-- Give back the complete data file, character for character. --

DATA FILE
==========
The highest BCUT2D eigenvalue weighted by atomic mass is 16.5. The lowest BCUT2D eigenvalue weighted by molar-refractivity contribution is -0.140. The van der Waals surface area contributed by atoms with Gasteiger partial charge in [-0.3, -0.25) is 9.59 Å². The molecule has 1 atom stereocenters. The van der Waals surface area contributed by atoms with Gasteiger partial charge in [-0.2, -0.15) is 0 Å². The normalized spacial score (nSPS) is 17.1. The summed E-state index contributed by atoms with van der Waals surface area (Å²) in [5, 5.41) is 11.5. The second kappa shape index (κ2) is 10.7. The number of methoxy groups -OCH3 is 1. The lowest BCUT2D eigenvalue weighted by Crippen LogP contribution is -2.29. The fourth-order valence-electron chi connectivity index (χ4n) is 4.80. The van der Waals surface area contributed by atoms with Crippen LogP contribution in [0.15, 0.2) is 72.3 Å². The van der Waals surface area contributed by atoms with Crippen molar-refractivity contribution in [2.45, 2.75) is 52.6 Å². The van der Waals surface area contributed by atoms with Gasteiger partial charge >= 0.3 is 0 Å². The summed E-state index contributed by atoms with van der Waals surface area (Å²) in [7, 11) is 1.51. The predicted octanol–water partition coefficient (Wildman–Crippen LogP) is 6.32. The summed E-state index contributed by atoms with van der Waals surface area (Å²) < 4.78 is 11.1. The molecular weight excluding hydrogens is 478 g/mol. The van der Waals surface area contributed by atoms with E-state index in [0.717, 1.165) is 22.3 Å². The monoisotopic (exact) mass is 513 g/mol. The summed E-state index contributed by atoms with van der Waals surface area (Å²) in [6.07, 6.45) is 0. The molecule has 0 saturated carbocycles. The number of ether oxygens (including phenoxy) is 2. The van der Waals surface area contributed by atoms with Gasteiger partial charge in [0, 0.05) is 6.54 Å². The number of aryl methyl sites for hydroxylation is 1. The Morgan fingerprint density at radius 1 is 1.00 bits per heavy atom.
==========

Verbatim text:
The highest BCUT2D eigenvalue weighted by atomic mass is 16.5. The lowest BCUT2D eigenvalue weighted by molar-refractivity contribution is -0.140. The van der Waals surface area contributed by atoms with Gasteiger partial charge in [-0.3, -0.25) is 9.59 Å². The molecule has 1 atom stereocenters. The van der Waals surface area contributed by atoms with Gasteiger partial charge in [-0.2, -0.15) is 0 Å². The normalized spacial score (nSPS) is 17.1. The summed E-state index contributed by atoms with van der Waals surface area (Å²) in [5, 5.41) is 11.5. The second kappa shape index (κ2) is 10.7. The number of methoxy groups -OCH3 is 1. The lowest BCUT2D eigenvalue weighted by Crippen LogP contribution is -2.29. The fourth-order valence-electron chi connectivity index (χ4n) is 4.80. The van der Waals surface area contributed by atoms with Crippen LogP contribution in [0.15, 0.2) is 72.3 Å². The van der Waals surface area contributed by atoms with Crippen molar-refractivity contribution in [2.45, 2.75) is 52.6 Å². The van der Waals surface area contributed by atoms with Gasteiger partial charge >= 0.3 is 0 Å². The summed E-state index contributed by atoms with van der Waals surface area (Å²) in [7, 11) is 1.51. The predicted octanol–water partition coefficient (Wildman–Crippen LogP) is 6.32. The summed E-state index contributed by atoms with van der Waals surface area (Å²) < 4.78 is 11.1. The molecular weight excluding hydrogens is 478 g/mol. The van der Waals surface area contributed by atoms with E-state index in [0.717, 1.165) is 22.3 Å². The monoisotopic (exact) mass is 513 g/mol. The summed E-state index contributed by atoms with van der Waals surface area (Å²) in [6.07, 6.45) is 0. The molecule has 0 saturated carbocycles. The number of ether oxygens (including phenoxy) is 2. The van der Waals surface area contributed by atoms with Gasteiger partial charge in [0, 0.05) is 6.54 Å². The number of aryl methyl sites for hydroxylation is 1. The Morgan fingerprint density at radius 1 is 1.00 bits per heavy atom.